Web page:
SACNAS celebrates the life and immeasurable contributions of founding member Dr. Ciriaco Q. Gonzales, who passed away earlier in 2020, by sharing his story and memories from our community below.
Dr. Gonzales was born and raised on a farm in the village of Luis Lopez, New Mexico in Socorro County. He graduated from Socorro High School in 1950 and enrolled at New Mexico State University that fall, majoring in biology and graduating with honors in 1954.
Following his education, he served a two-year deployment to the far east in the US Army as a medic. In 1956, he was released from active duty and enrolled at the University of Arizona to pursue a Masters degree in entomology and toxicology.
He met and married his wife in Arizona, then moving to University of California, Berkeley to earn his PhD. After completing his PhD, Dr. Gonzales would spend a year as a research scientist at Berkeley.
As a founding member, Dr. Gonzales was present when SACNAS was formed in 1973 at a meeting at the National Institutes of Health. At the time he had moved to the College of Santa Fe where he would serve as a biology professor for nine years.
“We established SACNAS in a way that when I went to our first meeting, I was awe-struck. I had never seen any other Chicanos or Native Americans who had a PhD and were faculty members,” Dr. Gonzales recalled during the 45th Anniversary Founders Panel at the 2018 SACNAS Conference.
In 1975 Dr. Gonzales moved to Washington DC to serve as Director of the Minority Biomedical Research Support (MRBS) Program at the National Institutes of Health.
Later, in his 45th anniversary talk, Dr. Gonzales shared how the founding members, who were all professionals, quickly realized during these early days that the society should include students as well.
“We thought we’ll bring the MBRS students to present at the SACNAS conference and guess what happened! The sponsors and exhibitors followed… they came in and started recruiting students, and the ball started rolling,” explained Dr. Gonzales.
Indeed, the SACNAS National Diversity Conference would eventually grow from just a few hundred attendees in the 1970s, to over 5,000 attendees in present day. “My effort was to get a pipeline going. We have to flood the marketing with a lot of Chicano and Native American scientists!” said Dr. Gonzales.
In 1995 Dr. Gonzales was selected as a member of the Senior Executive service of the United States, eventually serving Director of the Division of Disadvantage Assistance in the Bureau of Health Professions, Department of Health and Human Services.
“Dr. Gonzales was the program officer for the very first funded grant I received, when I began my faculty career at Diné College,” said Steven Semken, PhD. “I will be forever grateful to him for his help to me and to my students.”
“He has been instrumental and effective in facilitating great resources for faculty and student success,” added Andrew Tsin, PhD. “Personally, he was a wonderful individual and a great role model for all of us!”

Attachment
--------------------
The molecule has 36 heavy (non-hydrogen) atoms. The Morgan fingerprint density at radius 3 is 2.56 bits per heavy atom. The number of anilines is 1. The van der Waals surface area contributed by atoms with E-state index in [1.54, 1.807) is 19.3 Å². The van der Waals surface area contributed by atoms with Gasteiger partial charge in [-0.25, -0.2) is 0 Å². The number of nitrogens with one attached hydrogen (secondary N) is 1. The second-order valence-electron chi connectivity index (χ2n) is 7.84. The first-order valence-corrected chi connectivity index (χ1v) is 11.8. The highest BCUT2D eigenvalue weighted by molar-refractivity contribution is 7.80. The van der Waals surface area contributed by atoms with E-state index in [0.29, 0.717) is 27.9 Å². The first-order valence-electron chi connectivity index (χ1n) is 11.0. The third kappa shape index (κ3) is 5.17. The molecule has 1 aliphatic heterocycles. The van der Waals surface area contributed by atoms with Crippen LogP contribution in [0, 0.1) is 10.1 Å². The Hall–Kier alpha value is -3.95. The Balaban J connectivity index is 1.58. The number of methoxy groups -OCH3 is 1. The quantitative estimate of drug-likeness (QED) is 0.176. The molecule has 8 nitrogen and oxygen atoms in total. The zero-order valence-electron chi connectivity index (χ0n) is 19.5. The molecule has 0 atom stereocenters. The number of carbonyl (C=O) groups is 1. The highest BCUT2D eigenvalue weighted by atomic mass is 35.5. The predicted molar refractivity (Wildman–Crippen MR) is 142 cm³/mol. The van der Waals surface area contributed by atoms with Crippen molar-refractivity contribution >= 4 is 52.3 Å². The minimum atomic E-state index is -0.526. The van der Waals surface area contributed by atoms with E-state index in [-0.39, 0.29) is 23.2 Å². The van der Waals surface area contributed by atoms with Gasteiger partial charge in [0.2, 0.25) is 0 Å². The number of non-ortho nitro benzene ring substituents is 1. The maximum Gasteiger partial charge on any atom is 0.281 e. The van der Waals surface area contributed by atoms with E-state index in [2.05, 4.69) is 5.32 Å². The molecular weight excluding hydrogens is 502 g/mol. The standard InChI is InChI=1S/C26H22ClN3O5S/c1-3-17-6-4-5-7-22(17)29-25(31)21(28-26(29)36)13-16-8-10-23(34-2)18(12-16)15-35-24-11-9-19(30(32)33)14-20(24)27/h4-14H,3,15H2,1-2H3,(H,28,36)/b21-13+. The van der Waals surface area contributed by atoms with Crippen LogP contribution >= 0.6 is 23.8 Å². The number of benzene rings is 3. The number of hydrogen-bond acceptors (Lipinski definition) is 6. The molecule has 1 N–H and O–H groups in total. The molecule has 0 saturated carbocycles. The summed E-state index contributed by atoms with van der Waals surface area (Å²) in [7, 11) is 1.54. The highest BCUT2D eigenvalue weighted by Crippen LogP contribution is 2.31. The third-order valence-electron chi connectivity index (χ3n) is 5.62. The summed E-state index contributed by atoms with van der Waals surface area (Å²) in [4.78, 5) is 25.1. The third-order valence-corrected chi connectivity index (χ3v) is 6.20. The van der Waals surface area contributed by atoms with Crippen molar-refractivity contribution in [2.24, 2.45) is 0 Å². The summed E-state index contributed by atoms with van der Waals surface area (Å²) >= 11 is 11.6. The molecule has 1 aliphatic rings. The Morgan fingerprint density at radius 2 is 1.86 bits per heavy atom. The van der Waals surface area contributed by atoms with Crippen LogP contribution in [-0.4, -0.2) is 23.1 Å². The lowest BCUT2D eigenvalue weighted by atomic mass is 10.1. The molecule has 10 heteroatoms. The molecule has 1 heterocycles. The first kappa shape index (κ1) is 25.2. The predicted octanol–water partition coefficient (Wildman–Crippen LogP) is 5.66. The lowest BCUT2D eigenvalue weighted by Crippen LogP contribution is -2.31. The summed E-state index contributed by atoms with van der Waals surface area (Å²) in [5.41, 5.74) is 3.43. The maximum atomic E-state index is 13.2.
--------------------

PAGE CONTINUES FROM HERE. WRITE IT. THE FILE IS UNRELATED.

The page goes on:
After retiring in 1999, Dr. Gonzales was awarded an honorary doctorate during the New Mexico State University spring commencement, and volunteered with medical missions to Honduras and in Maryland. Dr. Gonzales also continued his contributions to SACNAS, speaking at various events, including the 2018 SACNAS Conference.
“SACNAS is a place where you can become family and meet familia! The work he did at NIH contributed to my ability to become a scientist. I will always be thankful for his work and dedication to the community,” said SACNAS President-Elect Pamela Padilla, PhD recalling meeting Dr. Gonzales after randomly sitting next to him at a SACNAS conference lunch.
“He looked at me and asked ‘Where are you from?’ I explained that my home was New Mexico, and began to explain by family background. He began to quickly talk about his family. We both realized that we were related- through my paternal grandma (Apolonia Gonzales-Padilla). He remembered growing up with my dad (primos).”
Founding Member Dr. Ciriaco Gonzales with Board Member Dr. Martha I. Dávila-García at the 2018 SACNAS conference
In addition to his dedicaton to mentorship and pathway building, Dr. Gonzales also ensured that the story of SACNAS and its members would live on by writing the “hidden figures” story of his sister Amy Gonzales for STEM + Culture Chronicle, as well as co-writing “The History of SACNAS” with various fellow founding members.
“Iʻll miss seeing the joy in Dr. Ciriaco Gonzales eyes at the annual conferences when many of us former MBRS trainees, who later became NIGMS program directors, attend with our own research trainees, and graduate students,” said Lifetime Member Healani Chang, PhD. “Iʻll miss him seeing my pride in my former students who attend with their undergraduates. The legacy of Dr. Gonzales continues…”
Over the course of his career and life, Dr. Gonzales would mentor countless students and future scientists at the College of Santa Fe, NIH, and through SACNAS. He would be instrumental in creating the pipelines he originally envisioned for students over 40 years ago. While the SACNAS community will miss Dr. Gonzales, we remain committed to carry on his legacy of mentorship, career development, and building a truly diverse STEM workforce.
To close, we include a poem written by Rodolfo “Corky” Gonzales in the 1960’s, which Dr. Ciriaco Gonzales quoted in his 45th Anniversary speech:
Yo soy Joaquín,
perdido en un mundo de confusión:
I am Joaquín, lost in a world of confusion,
caught up in the whirl of a gringo society,
confused by the rules, scorned by attitudes,
suppressed by manipulation, and destroyed by modern society.
My fathers have lost the economic battle
and won the struggle of cultural survival.